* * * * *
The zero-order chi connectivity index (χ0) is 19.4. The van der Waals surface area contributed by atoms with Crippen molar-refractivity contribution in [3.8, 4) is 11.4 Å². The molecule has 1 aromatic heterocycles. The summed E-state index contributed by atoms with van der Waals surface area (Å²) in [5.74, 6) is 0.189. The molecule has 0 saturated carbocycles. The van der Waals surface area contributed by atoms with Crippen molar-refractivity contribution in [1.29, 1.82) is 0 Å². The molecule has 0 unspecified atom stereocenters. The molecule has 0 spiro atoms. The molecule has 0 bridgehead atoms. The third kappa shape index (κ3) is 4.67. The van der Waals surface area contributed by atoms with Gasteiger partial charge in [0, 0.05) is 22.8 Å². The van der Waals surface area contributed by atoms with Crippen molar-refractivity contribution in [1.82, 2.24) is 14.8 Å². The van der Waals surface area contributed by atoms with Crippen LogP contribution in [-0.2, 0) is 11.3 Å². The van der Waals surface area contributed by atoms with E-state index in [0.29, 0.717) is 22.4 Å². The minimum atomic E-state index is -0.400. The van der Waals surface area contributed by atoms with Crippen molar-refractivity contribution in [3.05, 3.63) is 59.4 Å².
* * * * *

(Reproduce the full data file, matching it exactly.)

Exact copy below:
The zero-order chi connectivity index (χ0) is 19.4. The van der Waals surface area contributed by atoms with Crippen molar-refractivity contribution in [3.8, 4) is 11.4 Å². The molecule has 1 aromatic heterocycles. The summed E-state index contributed by atoms with van der Waals surface area (Å²) in [5.74, 6) is 0.189. The molecule has 0 saturated carbocycles. The van der Waals surface area contributed by atoms with Crippen molar-refractivity contribution in [1.29, 1.82) is 0 Å². The molecule has 0 unspecified atom stereocenters. The molecule has 0 spiro atoms. The molecule has 0 bridgehead atoms. The third kappa shape index (κ3) is 4.67. The van der Waals surface area contributed by atoms with Gasteiger partial charge in [0, 0.05) is 22.8 Å². The van der Waals surface area contributed by atoms with Crippen molar-refractivity contribution in [1.82, 2.24) is 14.8 Å². The van der Waals surface area contributed by atoms with Crippen LogP contribution in [-0.2, 0) is 11.3 Å². The van der Waals surface area contributed by atoms with E-state index in [0.29, 0.717) is 22.4 Å². The minimum atomic E-state index is -0.400. The van der Waals surface area contributed by atoms with Crippen molar-refractivity contribution in [3.05, 3.63) is 59.4 Å².